Saturday, 28 January 2017

World Cinema: Japan - "Spirited Away" (2001) Film Review

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Hayao Miyazaki’s enchanting film “Spirited Away” (2001) is one of Japans most successful films of all time. Being a Japanese animation, it is rich in an array of colours, matte paintings, and gentle style. Japan is the headquarters of anime which is popular around the world, but these styles of films incorporate anime in a unique and individual style, with an adventurous storyline that the whole family can enjoy. “Spirited Away” uses the excellent visual language to convey its adventure. 

Writer and director Hayao Miyazaki has many notable works such as “My Neighbour Totoro” (1988), “Kiki’s Delivery Service” (1989), “Princess Mononoke” (1997) “Howl’s Moving Castle” (2004) and “Ponyo” (2008), all of which are brilliant feature films in their own way too. Miyazaki, along with Isao Takahata and Toshio Suzuki, founded the well-known company Studio Ghibli that produces the animated films, on June 15th, 1985, and the company is recognised for its distinct films. 

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 What is usually seen in Japanese animations are simplified scenery and characters, but Miyazaki has beautifully complex backgrounds, complimented by an array of bizarre characters. Roger Ebert states: “Miyazaki, in contrast, offers complexity. His backgrounds are rich in detail, his canvas embraces space liberally, and it is all drawn with meticulous attention. We may not pay much conscious attention to the corners of the frame, but we know they are there, and they reinforce the remarkable precision of his fantasy worlds” (Ebert, 2012)

The film also includes the most traditional form of animation – hand drawn. Used frequently in the past by companies such as Disney, hand drawn animation has a light-hearted feel to it, and with “Spirited Away”, this traditional form of animation is brought back, only digitally colourised. Ebert explains:  "Spirited Away" is surely one of the finest of all animated films, and it has its foundation in the traditional bedrock of animation, which is frame-by-frame drawing. Miyazaki began his career in that style, but he is a realist and has permitted the use of computers for some of the busywork. But he personally draws thousands of frames by hand. "We take handmade cell animation and digitize it in order to enrich the visual look," he told me in 2002, "but everything starts with the human hand drawing." (Ebert, 2012).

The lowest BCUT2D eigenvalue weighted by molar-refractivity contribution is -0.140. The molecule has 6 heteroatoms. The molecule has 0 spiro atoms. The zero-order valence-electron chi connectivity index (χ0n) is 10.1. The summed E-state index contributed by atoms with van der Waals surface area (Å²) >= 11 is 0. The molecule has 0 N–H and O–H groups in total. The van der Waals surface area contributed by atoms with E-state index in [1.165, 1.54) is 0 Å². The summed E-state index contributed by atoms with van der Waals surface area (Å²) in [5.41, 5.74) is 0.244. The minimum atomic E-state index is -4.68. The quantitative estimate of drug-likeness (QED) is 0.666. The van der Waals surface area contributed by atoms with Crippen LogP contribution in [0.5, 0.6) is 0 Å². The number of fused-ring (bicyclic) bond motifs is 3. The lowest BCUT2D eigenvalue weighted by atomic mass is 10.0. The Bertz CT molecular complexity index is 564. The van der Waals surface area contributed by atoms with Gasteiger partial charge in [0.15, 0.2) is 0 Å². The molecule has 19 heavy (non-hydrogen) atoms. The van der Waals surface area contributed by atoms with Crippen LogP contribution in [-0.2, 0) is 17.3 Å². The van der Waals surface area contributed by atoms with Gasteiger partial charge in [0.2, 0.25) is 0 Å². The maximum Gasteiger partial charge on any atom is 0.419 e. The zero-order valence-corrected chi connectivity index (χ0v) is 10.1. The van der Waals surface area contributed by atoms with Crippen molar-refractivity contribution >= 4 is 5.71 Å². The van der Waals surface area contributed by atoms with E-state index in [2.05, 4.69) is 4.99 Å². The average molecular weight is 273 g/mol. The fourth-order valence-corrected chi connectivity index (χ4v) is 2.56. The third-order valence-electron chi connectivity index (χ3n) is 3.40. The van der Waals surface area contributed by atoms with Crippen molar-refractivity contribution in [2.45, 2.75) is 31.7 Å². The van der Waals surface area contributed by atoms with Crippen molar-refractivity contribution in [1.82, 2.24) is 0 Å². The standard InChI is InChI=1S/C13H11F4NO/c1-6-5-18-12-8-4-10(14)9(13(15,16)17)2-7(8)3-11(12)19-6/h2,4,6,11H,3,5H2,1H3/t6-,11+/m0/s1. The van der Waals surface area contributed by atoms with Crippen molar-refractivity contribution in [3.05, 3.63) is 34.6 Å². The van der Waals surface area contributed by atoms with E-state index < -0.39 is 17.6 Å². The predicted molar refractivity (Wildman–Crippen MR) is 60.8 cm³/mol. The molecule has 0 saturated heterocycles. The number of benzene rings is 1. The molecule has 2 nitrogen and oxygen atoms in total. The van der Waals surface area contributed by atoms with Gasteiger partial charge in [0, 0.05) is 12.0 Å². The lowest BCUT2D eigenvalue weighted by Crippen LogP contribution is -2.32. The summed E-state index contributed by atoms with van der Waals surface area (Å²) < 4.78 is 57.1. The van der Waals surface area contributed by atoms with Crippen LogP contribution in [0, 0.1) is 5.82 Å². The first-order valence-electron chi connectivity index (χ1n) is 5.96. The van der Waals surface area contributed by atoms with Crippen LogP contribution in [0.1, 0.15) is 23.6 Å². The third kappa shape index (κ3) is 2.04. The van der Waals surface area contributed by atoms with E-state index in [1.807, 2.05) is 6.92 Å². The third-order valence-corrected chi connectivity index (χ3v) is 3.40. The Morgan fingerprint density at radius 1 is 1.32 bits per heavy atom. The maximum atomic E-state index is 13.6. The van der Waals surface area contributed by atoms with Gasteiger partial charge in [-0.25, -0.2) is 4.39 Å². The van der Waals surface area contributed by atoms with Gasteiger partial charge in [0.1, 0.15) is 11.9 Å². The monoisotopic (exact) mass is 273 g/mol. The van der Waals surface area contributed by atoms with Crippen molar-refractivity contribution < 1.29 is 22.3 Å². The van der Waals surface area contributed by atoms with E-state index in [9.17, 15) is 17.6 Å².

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The film follows a long and adventurous storyline, but with one goal in mind – for Chihiro to return her parents back to normal after turning into huge pigs. This all occurs when the family become lost in the woods, and walk into a red tunnel. The father thinks the place they have discovered is a deserted theme park, but later on, Chihiro watches on in horror as her parent’s stuff themselves with food and turn into gluttonous pigs, but then she sees the world of the spirits and their arrival to the bath house, (but they are actually Gods) led by the ruthless Yubabu. Yubabu decides to tolerate Chihiro as long as she does some work. Thereafter, she is made to clean a large tub, in preparation for the arrival of an enormous slime monster. During all this, a boy called Haku is trying to help and teach her how to survive the place and return her parents to normal. 

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Elvis Mitchell describes the film as: “Mr. Miyazaki's specialty is taking a primal wish of kids, transporting them to a fantasyland and then marooning them there. No one else conjures the phantasmagoric and shifting morality of dreams -- that fascinating and frightening aspect of having something that seems to represent good become evil -- in the way this master Japanese animator does.” (Mitchell, 2002). In agreement, Miyazaki does take the elements of a child’s imagination and makes them into reality. “Spirited Away” also doesn’t follow a typical plot route – the viewer may expect things from a film, such as a linear plot with three main acts, action and good vs evil, but this film, although featuring these, twists and exaggerates them, and is a fast-paced journey into something that has never been seen before. 


Ebert, R. (2012) (Accessed on 28/01/2017)
Mitchell, E. (2002) (Accessed on 28/01/2017)

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